A blog a day for a month challenge: Day 25
So I cannot let 'blog month' pass without at least one comic book review and I have to say that this is a very fine specimen indeed. From UK independent publishing house Self Made Hero comes 'We Won't See Auschwitz'. I have always had a penchant for Holocaust literature since studying it in a module as part of my degree. However, it was Art Spiegleman’s ‘Maus’ that had always had the greatest impact on me. So I was extremely excited by the opportunity to read something that revisits the effects of the holocaust in modern day Poland and the unrelinquishing grip it still has over Polish society today.
We Won’t See Auschwitz. Written and illustrated by Jeremie Dres. Translated by Edward Gauvin. Published by Selfmadehero 2012.
‘Auschwitz: five years of annihilation for more than a thousand years of life and history of the Jewish people of Poland. A trauma still so real it threatens to make us forget everything else. It’s the everything else that I went looking for' (from back cover)
This is the true account of 2 Parisian brothers of Jewish heritage, set in present day, who decide to retrace their Grandmother’s Yiddish roots by visiting her pre holocaust home in Warsaw. Their aim is not only to try and rediscover her family, but also the history of Jews in Poland after the holocaust, but without the obligatory trip to Polish Jewish history's tragic focal point: Auschwitz.
The story begins with the writer, after the death of his grandmother Therese, debating whether to make this journey. His family urge him to go on a trip that appears to be on all their unfulfilled agendas, although he is given a stark warning to beware of the Poles and their deep rooted anti semitism. His older brother Martin also decides to join him.
We quickly discover some eye opening facts about Poland since the war. As result of Nazi destruction, just 15% of Warsaw retained it’s original buildings by the end of the war and was rebuilt in 1949, based on the 18th century paintings by Canaletto. However the ghetto, considered a poorer area, was not rebuilt and nothing was put in place to commemorate what happened.
‘Before the holocaust, Poland ranked second among countries in terms of a Jewish population (three and a half million). It was the cradle of Yiddish culture, which spread throughout Europe’. After the war there were 300,000 and currently as few as 5,000 Jews living in Poland.
The two brothers talk to as many Polish Jews from a variety of organisations and different levels of faith. These include Zoom, for Jews under the age of 35 and the TSKZ, one of the oldest and, at one point, the only Jewish organisation in Poland. There is no doubt that, even 60 years after the end of the second world war, Judaeo-Polish relations are still strained and of course, it’s complicated. They touch on historian Dariusz Libionka, who compared the collaboration in Poland to the Vichy regime.
They also talk about the effects of the 6 day War in March 1968, between then Communist Egypt and Israel. Poland was allied with Egypt and as a result of Polish anti semitism, a further 25,000 Jews fled Poland.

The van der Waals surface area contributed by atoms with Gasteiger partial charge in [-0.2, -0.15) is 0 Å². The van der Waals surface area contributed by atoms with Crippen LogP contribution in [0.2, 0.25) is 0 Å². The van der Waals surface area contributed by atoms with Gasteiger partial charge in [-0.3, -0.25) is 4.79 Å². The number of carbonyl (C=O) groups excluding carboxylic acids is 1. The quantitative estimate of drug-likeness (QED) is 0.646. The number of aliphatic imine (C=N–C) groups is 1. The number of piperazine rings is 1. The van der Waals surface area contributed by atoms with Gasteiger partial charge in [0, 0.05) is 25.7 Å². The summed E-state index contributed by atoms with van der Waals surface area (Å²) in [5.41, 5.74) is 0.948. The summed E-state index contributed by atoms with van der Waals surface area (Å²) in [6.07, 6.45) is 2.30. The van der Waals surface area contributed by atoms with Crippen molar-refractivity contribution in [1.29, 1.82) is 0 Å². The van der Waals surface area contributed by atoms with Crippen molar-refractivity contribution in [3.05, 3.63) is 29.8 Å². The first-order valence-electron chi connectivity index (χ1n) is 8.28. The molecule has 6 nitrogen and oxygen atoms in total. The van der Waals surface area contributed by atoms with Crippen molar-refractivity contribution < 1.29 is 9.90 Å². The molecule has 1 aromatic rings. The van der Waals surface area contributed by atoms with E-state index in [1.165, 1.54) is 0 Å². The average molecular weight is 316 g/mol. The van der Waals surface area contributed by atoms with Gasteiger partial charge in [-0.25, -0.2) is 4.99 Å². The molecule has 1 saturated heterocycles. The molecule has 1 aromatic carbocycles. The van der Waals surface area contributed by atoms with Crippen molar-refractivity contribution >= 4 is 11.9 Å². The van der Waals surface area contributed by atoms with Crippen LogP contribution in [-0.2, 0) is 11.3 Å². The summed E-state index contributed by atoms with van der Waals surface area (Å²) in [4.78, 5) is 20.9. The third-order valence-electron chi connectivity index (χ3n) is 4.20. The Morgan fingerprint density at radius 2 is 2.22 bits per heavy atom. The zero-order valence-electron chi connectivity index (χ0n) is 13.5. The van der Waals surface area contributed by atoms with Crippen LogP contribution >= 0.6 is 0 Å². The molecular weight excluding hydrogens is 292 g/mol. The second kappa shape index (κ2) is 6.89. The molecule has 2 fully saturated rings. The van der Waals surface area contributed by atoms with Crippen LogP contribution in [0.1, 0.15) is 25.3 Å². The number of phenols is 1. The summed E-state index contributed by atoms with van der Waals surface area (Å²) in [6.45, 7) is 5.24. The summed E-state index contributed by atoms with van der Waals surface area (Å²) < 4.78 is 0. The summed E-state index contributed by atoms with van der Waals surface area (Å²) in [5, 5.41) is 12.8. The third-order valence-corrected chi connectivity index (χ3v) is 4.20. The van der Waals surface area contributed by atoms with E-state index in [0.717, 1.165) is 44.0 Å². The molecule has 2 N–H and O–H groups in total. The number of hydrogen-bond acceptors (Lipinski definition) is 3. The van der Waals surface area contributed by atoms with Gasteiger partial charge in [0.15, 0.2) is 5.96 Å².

There are a selection of beautiful light bulb and brick wall hitting moments as Martin and Jeremie slowly but surely find traces of their Jewish family in the now derelict cemeteries, registry offices and interviews conducted with leading figures of numerous grass roots organisations that have sprung up to assist those still searching for their families in the aftermath of the holocaust.
We hear some heartbreaking conversations where Jews living in Poland today describe the volume of people returning to there on a daily basis in pursuit of their lost relatives.
The story overall is a stimulating and surprisingly uplifting read with many themes running throughout: a brotherhood rediscovered and restored in the ubiquitous 'road trip’, a family history veiled by the tragic events of the holocaust rediscovered and a factual report of the effects of the anti semitic ethnic cleansing, that seemed to come from all angles even after the fall of the Nazis.
The artwork is plain, black and white, fine-line drawing, in pen and ink. It’s rough, childishly simple yet accomplished in it’s style and structure. Sometimes I had difficulty distinguishing the characters, however this was more down to the sheer volume of people you meet throughout the story, rather than the artists inability to create strong characters figuratively. The lettering is also the same, written in charmingly sloping freehand. At the end there is a delightfully gratifying portfolio of black and white family portraits of the Dres family, showing the real faces of the people the 2 brothers rediscovered on their journey.
Ultimately this is yet another stunning piece of journalistic comic art. The style harks beautifully to Marjane Sartrapi or the leader in this field (in my view), artist and graphic novelist Joe Sacco. Like Sacco's analysis of Palestine and Gaza, this book raises some uncomfortable questions about modern day anti semitism and xenophobia. After reading the book I realised how naive I was about the lasting impact from the sheer destruction of families during the holocaust. I had always thought that even those who perished were at least accounted for, their place of rest identified and their family tree re constructed, if only on paper. However, there is still a harrowing magnitude of unanswered questions that will always remain in the ashes of the holocaust. Yet the splinters of Jewish faith and race that remain in Poland will continue to slowly but surely piece themselves back together.
If you like this….
Pyongyang: A journey in North Korea - Guy Delisle
Joe Sacco: Footnotes in Gaza, Palestine, Safe Area Gorazde, Journalism, most recently The Great War.
Marjane Satrapi ‘Persepolis’, 'Chicken with Plums'